After working through the weekend to better characterize damage to its Soyuz spacecraft attached to the International Space Station, Russian specialists have decided to take no immediate action.
In a lengthy statement published Monday morning by Roscosmos (a VPN is required to access the site from Western nations), the Russian space corporation said it believed that a tiny piece of debris ruptured an external cooling loop that radiates heat from inside the Soyuz into space.
Working with NASA on Sunday to operate the long Canadarm2 manipulator arm, Russian specialists were able to get a clear look at the damaged area on the aft end of the Soyuz spacecraft. The area of the hole is about 0.8 mm across, which, although small, allowed all of the coolant in the external loop to be dumped into space last Wednesday. Importantly, the visual inspection discovered no other notable damage to the Soyuz vehicle from the debris strike.
Speaking to Russian media on Monday, the director general of Roscosmos said working groups of specialists would spend about another week assessing the issue. A decision on future actions will be taken on December 27, Yuri Borisov said. At this point, there are two options under consideration: flying three crew members back to Earth inside Soyuz MS-22 or autonomously flying the next Soyuz in line, Soyuz MS-23, up to the station for the return flight. This Soyuz could be ready for flight as early as February 19.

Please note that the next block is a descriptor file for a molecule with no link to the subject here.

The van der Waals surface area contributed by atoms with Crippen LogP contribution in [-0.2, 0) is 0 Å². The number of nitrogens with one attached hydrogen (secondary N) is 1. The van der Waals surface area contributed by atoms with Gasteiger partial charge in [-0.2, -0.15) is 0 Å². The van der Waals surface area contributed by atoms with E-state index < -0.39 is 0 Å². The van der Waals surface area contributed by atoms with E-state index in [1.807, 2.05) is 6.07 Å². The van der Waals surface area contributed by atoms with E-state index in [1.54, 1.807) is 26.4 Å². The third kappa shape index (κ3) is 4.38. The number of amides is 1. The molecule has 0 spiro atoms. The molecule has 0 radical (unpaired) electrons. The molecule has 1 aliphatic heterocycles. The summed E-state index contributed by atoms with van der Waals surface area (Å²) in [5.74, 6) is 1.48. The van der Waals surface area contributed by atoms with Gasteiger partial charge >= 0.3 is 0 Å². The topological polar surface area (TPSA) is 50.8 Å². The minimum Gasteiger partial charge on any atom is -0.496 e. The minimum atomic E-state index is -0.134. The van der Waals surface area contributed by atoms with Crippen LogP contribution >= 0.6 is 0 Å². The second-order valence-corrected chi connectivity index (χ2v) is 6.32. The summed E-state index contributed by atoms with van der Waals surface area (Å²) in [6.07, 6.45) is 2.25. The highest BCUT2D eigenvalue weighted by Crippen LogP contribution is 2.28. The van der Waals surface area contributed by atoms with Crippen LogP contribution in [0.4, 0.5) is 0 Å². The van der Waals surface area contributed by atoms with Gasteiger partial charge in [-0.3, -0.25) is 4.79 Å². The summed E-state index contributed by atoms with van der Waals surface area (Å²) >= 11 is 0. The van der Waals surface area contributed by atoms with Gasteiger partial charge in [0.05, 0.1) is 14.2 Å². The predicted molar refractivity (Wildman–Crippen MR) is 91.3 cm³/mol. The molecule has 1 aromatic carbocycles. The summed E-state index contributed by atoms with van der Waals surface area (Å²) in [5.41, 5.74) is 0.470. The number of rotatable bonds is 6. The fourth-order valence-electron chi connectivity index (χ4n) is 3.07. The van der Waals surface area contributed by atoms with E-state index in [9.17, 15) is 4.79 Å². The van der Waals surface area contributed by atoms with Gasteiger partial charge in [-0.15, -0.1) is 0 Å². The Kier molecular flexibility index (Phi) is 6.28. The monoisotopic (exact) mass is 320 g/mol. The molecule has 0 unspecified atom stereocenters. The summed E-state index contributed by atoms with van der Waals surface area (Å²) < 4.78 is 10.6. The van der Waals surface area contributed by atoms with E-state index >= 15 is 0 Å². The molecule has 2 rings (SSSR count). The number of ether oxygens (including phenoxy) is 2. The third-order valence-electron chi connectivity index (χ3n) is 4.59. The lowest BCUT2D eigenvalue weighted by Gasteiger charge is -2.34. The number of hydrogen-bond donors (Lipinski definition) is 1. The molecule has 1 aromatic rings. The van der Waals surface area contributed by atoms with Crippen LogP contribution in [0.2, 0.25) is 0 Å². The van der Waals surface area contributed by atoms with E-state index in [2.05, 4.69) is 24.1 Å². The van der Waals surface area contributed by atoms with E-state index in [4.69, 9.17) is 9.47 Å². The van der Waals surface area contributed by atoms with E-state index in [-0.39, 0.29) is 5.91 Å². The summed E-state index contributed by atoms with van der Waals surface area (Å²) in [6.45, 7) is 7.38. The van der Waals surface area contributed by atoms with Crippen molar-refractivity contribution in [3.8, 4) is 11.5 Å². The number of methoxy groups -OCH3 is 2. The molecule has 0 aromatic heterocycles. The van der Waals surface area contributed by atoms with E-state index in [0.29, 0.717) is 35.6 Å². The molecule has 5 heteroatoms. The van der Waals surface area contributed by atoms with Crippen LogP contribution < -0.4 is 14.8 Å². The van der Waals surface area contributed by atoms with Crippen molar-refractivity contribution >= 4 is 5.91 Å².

The crew of Soyuz MS-22, cosmonauts Sergey Prokopyev and Dmitri Petelin and NASA’s Frank Rubio, launched to the space station in September. They had been due to return to Earth in March before the dramatic coolant leak, which has now delayed two spacewalks on board the International Space Station as astronauts work with ground controllers to assess the damage to the Soyuz.
Without a functional external radiator, there are concerns about the interior of the Soyuz spacecraft overheating. This could damage sensitive flight computers, necessitating a manual reentry into Earth’s atmosphere. Much of the work over the next week will likely be conducted to understand how the spacecraft’s internal temperature will change once it departs from the space station.
In reality, the Soyuz is a hardy spacecraft, built to withstand several failures. Certainly, Russian officials will be keen to use the existing spacecraft to fly home if at all possible. This is because there will be a substantial financial cost if the Soyuz MS-23 spacecraft, which was due to ferry three new passengers to the station in March, must be repurposed for this return flight.
Because Rubio is one of the three crew members slated to fly home, NASA is also closely scrutinizing the data. To date, the agency has offered limited public comment on the issue, preferring to give Russian specialists time to work on the problem and make recommendations on next steps.
For now, the biggest risk will come if there is a health emergency with Prokopyev, Petelin, or Rubio, or if there is some station issue that forces an emergency evacuation. At this time, it is not certain that the Soyuz MS-22 is a capable lifeboat.